swap 1 1 1 1 2 2 2 2 3 3 3 3 4 4 4 4 5 5 5 5 6 6 6 6 1 < 2. 6.DS & Algo 6 1 2 3 4 5 Sorting Algorithms unsorted 6 1 1 1 1 1 6 2 2 2 2 2 6 3 3 3 3 3 6 4 4 4 4 4 6 5 5 5 5 5 6 > 1. which implies O(n2) time complexity. total comparisons = n(n -1) / 2. the worst case (input is descending order) comparisons in the respective passes are as follows: 1st ⟶ n – 1 2nd⟶ n – 2 … (n – 1)th pass ⟶ 1 Therefore.1 Performance The running time can be bound as the total number of comparison being made in the entire execution of this algorithm.1 5 6 sorted 6. swap 6 > 4. swap 6 > 5.1. ok 4 < 5. ok 1 2 3 4 Fig. Page : 3 . Thus. ok 3 < 4. swap 6 > 2. swap 6 > 3. ok 2 < 3.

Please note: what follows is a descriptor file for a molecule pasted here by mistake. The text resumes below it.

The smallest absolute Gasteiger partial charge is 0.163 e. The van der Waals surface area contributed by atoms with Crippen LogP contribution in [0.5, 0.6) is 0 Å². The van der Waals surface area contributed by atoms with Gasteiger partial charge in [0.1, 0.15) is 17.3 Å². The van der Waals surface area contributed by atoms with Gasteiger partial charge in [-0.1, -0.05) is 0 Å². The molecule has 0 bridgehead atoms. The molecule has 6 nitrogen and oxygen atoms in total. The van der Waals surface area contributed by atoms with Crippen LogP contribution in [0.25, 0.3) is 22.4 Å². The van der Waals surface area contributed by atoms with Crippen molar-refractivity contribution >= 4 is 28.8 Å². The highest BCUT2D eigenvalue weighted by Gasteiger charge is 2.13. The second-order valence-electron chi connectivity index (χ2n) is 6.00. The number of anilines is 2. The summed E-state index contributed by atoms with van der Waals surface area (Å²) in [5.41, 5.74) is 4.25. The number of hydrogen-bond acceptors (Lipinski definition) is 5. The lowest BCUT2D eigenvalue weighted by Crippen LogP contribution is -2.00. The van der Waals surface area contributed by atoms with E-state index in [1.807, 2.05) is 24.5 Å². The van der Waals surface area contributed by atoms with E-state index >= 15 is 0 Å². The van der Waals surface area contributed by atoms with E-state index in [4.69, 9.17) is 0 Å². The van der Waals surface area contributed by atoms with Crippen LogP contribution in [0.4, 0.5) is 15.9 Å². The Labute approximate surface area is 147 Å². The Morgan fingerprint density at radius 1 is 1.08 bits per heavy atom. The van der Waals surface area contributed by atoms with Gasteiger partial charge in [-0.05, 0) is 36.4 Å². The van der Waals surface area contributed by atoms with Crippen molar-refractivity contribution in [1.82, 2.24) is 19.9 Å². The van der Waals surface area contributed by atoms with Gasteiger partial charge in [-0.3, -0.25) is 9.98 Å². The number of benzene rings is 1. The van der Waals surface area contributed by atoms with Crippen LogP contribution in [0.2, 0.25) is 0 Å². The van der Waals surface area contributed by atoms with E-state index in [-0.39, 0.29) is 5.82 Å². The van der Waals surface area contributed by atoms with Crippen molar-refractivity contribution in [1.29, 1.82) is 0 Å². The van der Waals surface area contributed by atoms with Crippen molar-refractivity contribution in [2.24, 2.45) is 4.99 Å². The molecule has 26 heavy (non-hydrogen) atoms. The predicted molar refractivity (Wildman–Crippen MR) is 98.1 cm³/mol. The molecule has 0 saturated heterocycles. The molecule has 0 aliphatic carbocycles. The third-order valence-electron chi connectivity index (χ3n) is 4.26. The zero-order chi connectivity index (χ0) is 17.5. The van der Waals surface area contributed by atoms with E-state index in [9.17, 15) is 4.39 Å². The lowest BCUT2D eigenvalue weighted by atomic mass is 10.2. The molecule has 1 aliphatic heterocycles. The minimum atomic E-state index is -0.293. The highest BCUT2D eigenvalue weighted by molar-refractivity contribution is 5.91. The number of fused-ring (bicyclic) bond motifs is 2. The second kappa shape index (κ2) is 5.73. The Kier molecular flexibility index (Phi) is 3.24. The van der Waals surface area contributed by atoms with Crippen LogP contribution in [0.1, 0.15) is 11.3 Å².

The choice of which element to remove from the input is arbitrary. Performance of bubble sort over an already-sorted list (best-case) is O(n). In this case every iteration of the inner loop will scan and shift the entire sorted subsection of the array before inserting the next element. Remember using a flag it can easily be determined that if no swaps were performed in the current pass that would mean the list is sorted and bubble sort can come out then itself rather than going through all the remaining passes. Example: Pass 1 54321⟶45321 Pass 2 45321⟶43521⟶34521 Pass 3 3 4 5 2 1 ⟶ 3 4 2 5 1⟶ 3 2 4 5 1 ⟶ 2 3 4 5 1 Pass 4 23451⟶23415⟶23145⟶21345⟶12345 6. where n is the number of items being sorted. But insertion sort is more efficient than bubble sort because in insertion sort the elements comparisons are less as compare to bubble sort. For this case insertion sort has a quadratic running time (i. until no input elements remain. inserting it into the correct position in the already-sorted list.. • A stable sorting method. • It is in place sorting method.e. • Worst case space complexity is of O(1). • It is adaptive sorting method as presortedness affects the running time. Every iteration of insertion sort removes an element from the input data. 6. Remarks: • It is comparison based sorting method. O(n2)). and can be made using almost any choice algorithm.2.2 Insertion Sort Insertion sort is a simple a comparison sorting algorithm. Insertion sorting algorithm is similar to bubble sort.DS & Algo Sorting Algorithms Bubble sort has worst-case and average complexity both О(n²). The running time can be Page : 4 .1 Performance The worst case input is an array sorted in reverse order.